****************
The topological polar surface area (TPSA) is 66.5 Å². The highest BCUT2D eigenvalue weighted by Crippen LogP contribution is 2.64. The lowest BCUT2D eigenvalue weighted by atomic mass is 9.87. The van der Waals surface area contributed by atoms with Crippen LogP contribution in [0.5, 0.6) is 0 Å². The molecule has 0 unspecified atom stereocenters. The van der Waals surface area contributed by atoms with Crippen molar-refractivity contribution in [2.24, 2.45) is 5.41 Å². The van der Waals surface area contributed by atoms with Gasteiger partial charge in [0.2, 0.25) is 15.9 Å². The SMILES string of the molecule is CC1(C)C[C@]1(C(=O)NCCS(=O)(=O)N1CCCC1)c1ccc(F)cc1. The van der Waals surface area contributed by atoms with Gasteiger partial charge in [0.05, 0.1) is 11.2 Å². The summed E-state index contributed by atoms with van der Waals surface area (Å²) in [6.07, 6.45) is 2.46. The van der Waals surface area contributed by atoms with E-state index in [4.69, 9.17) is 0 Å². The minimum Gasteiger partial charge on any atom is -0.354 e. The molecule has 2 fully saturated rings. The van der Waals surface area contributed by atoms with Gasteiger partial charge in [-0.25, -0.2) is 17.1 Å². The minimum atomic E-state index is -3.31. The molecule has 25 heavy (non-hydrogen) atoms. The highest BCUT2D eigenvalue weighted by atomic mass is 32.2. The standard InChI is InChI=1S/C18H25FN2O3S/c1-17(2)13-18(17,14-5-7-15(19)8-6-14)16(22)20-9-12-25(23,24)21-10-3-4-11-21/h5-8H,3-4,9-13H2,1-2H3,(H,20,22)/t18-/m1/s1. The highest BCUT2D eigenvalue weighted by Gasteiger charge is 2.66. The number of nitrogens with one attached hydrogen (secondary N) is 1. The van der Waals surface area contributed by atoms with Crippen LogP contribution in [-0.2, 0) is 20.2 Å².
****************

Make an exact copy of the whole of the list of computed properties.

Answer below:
The topological polar surface area (TPSA) is 66.5 Å². The highest BCUT2D eigenvalue weighted by Crippen LogP contribution is 2.64. The lowest BCUT2D eigenvalue weighted by atomic mass is 9.87. The van der Waals surface area contributed by atoms with Crippen LogP contribution in [0.5, 0.6) is 0 Å². The molecule has 0 unspecified atom stereocenters. The van der Waals surface area contributed by atoms with Crippen molar-refractivity contribution in [2.24, 2.45) is 5.41 Å². The van der Waals surface area contributed by atoms with Gasteiger partial charge in [0.2, 0.25) is 15.9 Å². The SMILES string of the molecule is CC1(C)C[C@]1(C(=O)NCCS(=O)(=O)N1CCCC1)c1ccc(F)cc1. The van der Waals surface area contributed by atoms with Gasteiger partial charge in [0.05, 0.1) is 11.2 Å². The summed E-state index contributed by atoms with van der Waals surface area (Å²) in [6.07, 6.45) is 2.46. The van der Waals surface area contributed by atoms with E-state index in [4.69, 9.17) is 0 Å². The minimum Gasteiger partial charge on any atom is -0.354 e. The molecule has 2 fully saturated rings. The van der Waals surface area contributed by atoms with Gasteiger partial charge in [-0.25, -0.2) is 17.1 Å². The minimum atomic E-state index is -3.31. The molecule has 25 heavy (non-hydrogen) atoms. The highest BCUT2D eigenvalue weighted by atomic mass is 32.2. The standard InChI is InChI=1S/C18H25FN2O3S/c1-17(2)13-18(17,14-5-7-15(19)8-6-14)16(22)20-9-12-25(23,24)21-10-3-4-11-21/h5-8H,3-4,9-13H2,1-2H3,(H,20,22)/t18-/m1/s1. The highest BCUT2D eigenvalue weighted by Gasteiger charge is 2.66. The number of nitrogens with one attached hydrogen (secondary N) is 1. The van der Waals surface area contributed by atoms with Crippen LogP contribution in [-0.2, 0) is 20.2 Å².